By Vincent Leung
As is well known, written word in the Middle Ages projected the verisimilitude of authority and veracity via the use of auctoritates, personnages and works whose popularity survived centuries with the rubber stamp of intellectual, religious, and governmental institutions. Of course, times have changed. By no means are former sources revered solely on the basis of their written form; indeed, modern scholarship advances by eviscerating antiquated written models for the proposal of novel paradigms.
This being the case, it may be odd therefore that one largely overlooked—albeit important—genre of written scholarship for the most part retains an air of irrefutable truth: the manuscript catalogue. Whether it be for the difficulty of verifying all the entries contained therein, or if I dare suggest.. laziness and poor scholarly practice … it is expected by most that the catalogue contains all there is to know about a manuscript: it’s contents, physicality, birthday, favourite colour, political affiliation, whether it sees white and gold or blue and black.. etc. It may be surprising, therefore, that my History of the Book project stood against this scholastic axiom by pointing to numerous errors in all preceding catalogic entries of a manuscript.
MS Canonici Italiani 100
The manuscript I worked on was first brought to my attention by the first comprehensive catalogue of the Canonici Collection, compiled by Count Alessandro Mortara and published by Dr. Rev. Henry Wellesley of New Inn Hall, Oxford in 1864.1 The text of the MS Canon. Ital. 100 was initially of especial interest for the fact that it was listed as bilingual (separate sections written in Latin/Italian Vernacular), featuring commentaries on all three cantiche of Dante’s Divine Comedy, and left unattributed to any known commentators by Mortara.2 Upon conducting further research into the catalogic history of the MS, I was referred to the three other catalogues in which the MS had been previously documented.3 As I became aware of the very notable variation in the catalogue entries both with regard to the authorial attribution, the layout, and interpretative features of the commentaries, my research was formed around the following queries:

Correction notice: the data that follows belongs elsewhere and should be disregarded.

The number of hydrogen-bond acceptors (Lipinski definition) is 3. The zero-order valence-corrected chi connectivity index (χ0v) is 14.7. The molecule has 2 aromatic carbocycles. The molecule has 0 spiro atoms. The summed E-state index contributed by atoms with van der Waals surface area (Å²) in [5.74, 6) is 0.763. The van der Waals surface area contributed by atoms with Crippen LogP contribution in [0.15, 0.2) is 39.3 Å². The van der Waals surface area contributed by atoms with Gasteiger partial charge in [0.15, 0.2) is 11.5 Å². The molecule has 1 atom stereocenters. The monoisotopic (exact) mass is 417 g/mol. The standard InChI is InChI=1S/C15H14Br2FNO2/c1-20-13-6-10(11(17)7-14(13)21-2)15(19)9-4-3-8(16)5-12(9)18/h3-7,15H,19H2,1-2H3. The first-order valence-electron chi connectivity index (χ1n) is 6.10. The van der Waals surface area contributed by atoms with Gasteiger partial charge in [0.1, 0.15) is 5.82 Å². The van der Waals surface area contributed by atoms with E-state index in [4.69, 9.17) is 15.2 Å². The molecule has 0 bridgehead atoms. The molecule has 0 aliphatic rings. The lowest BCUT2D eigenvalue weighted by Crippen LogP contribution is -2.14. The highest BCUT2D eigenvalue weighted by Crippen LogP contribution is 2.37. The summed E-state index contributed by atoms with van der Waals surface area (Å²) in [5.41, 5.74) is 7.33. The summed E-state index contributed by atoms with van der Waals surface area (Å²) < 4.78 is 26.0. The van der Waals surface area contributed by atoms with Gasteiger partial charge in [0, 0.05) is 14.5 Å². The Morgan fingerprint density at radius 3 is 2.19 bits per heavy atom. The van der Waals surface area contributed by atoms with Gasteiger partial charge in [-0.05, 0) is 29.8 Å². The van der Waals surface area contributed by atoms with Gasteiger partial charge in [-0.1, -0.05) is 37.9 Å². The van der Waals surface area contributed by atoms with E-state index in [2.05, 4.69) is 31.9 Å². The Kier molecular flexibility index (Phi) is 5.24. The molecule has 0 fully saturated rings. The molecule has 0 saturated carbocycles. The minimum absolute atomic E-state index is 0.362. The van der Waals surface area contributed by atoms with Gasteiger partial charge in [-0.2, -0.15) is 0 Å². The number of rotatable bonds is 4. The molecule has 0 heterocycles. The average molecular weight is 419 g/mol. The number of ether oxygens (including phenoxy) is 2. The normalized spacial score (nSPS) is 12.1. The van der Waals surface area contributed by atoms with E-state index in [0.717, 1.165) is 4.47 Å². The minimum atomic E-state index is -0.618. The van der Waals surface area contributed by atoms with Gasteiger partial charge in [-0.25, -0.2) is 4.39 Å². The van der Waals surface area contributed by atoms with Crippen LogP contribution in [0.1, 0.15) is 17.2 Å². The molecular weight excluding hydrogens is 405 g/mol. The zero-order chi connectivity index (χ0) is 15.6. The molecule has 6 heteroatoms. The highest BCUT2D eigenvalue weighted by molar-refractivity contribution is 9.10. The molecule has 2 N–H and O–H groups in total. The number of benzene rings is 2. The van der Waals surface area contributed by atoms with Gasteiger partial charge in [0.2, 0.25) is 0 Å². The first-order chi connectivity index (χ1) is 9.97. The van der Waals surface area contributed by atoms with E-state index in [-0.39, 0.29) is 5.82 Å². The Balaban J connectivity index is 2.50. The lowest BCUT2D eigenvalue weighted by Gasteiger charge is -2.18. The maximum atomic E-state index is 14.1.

- To which commentator(s), if known, can the MS. Canon. Ital. 100 be definitively attributed to?
- How many commentaries are there in the manuscript? Covering how much of the Comedy?
Findings and Takeaways
My research culminated in the production of a comprehensive catalogue description for the MS based on the editorial conventions of Daniela Mairhofer,4 which built upon and significantly corrected the efforts of previous cataloguers.5 Apart from verifying the structural/exegetical scope of the MS text, through my diplomatic transcriptions and textual comparisons, I was able to emend the former authorial attribution to the first section as well as posit new attributions to previously unidentified sections. Perhaps more interestingly, all of these newly identified texts constitute previously undocumented Latin/Italian Vernacular translations/excerpta of two well-known medieval commentaries.6 There also remains one unidentified section which appears to offer portions of linguistic and rhetorical commentary unidentifiable with any other known commentary which will form the basis of some of my future research.
At this point, you may be wondering ‘But how should one go about identifying a previously understudied/misidentified manuscript?’. Glad you asked. The first thing you should do is compile the entire catalogic record for the manuscript in question, paying special attention to any specific discrepancies (in attribution, dating, physicality, etc). Next, you should try to consult the manuscript(s) as much as possible, as early as possible. There is a fair amount of chance involved as it may take consulting a few different volumes before you find a manuscript of enough interest and original material to study. In my case, I simply chose my 100th favourite number, and landed a stunner on the first try. However, this is not guaranteed nor recommended. As modern scholars with resources our predecessors would’ve dreamed of, we bear the responsibility of verifying works such as manuscript catalogues. It may be that many long-ignored volumes, previously discounted as being of no interest by older catalogues, could yield information of extreme interest to the scholarly community.